Franchise industry grows slowly but steadilyKorean franchises generated nearly 7 percent of the country’s gross domestic product (GDP) in 2017, according to the Ministry of Trade, Industry and Energy.
In its triennial report on the industry, the Trade Ministry said Monday that revenue from the country’s franchises grew 2.7 percent in 2017 from the previous year to 119.7 trillion won ($104.7 billion). Korea’s nominal GDP was at 1,730 trillion won in that year.
In the report, which covers franchises such as convenience stores and restaurants, large companies dominated the industry despite being small in number. Companies with over 100 billion won in annual revenue were responsible for 70.4 of the industry’s total revenue, although they accounted for just 3.4 percent of the total number of franchise companies.
Franchisors recorded an average of 14.4 billion won in annual revenue. The figure for franchisees was at 280 million won.
While revenue growth has slowed compared to 2015, when it was 17.1 percent, employment is growing fast.
Franchises employed 4.5 percent of the country’s 27.8 million workforce, with 1.26 million workers in 2017, an 11-percent rise from the previous year. Employment in the industry rose by 1.8 percent in 2015.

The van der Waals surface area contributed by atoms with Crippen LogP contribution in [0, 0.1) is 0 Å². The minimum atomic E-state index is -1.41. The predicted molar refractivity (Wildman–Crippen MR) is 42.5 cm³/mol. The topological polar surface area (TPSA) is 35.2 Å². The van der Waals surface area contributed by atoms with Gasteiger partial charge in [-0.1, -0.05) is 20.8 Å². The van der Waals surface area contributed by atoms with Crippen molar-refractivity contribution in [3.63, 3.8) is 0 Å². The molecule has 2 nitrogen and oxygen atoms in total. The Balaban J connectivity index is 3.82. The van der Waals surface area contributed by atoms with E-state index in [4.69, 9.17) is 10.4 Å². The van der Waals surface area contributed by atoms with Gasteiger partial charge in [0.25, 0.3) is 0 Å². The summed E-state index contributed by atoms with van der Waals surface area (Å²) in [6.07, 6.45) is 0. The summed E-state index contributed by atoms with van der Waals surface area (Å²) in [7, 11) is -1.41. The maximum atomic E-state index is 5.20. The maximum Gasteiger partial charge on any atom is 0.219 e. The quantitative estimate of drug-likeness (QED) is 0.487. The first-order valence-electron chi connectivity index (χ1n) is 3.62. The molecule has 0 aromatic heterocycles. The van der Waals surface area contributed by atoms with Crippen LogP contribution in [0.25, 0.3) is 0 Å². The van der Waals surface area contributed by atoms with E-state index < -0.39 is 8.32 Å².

The steady growth of franchises has the relevant companies looking abroad, with China being the number one destination, followed by the United States and Malaysia.
The growth has also created fierce competition.
Korea has 4,631 franchisors, over three times the number in Japan. Nearly 40 percent of these companies said that intense competition was the biggest concern.
The government expressed concern at the increasingly crowded market.
“In order to improve the franchise industry’s competitiveness, there is a need for a paradigm shift into qualitative growth beyond quantitative growth, expansion into overseas markets and the strengthening of cooperation,” between franchisees and franchisors, said a Trade Ministry official.
The report also found that 15.3 percent of franchisees establishments were treated unfairly by headquarters.
The Fair Trade Commission has recently worked towards improving unfair treatment of these contractors and introduced additional changes to standard franchise contracts for convenience stores in January.
Under the changes, convenience store owners are exempt from fees incurred for shutting stores before the end of their contract due to reasons beyond their control.
BY CHAE YUN-HWAN [firstname.lastname@example.org]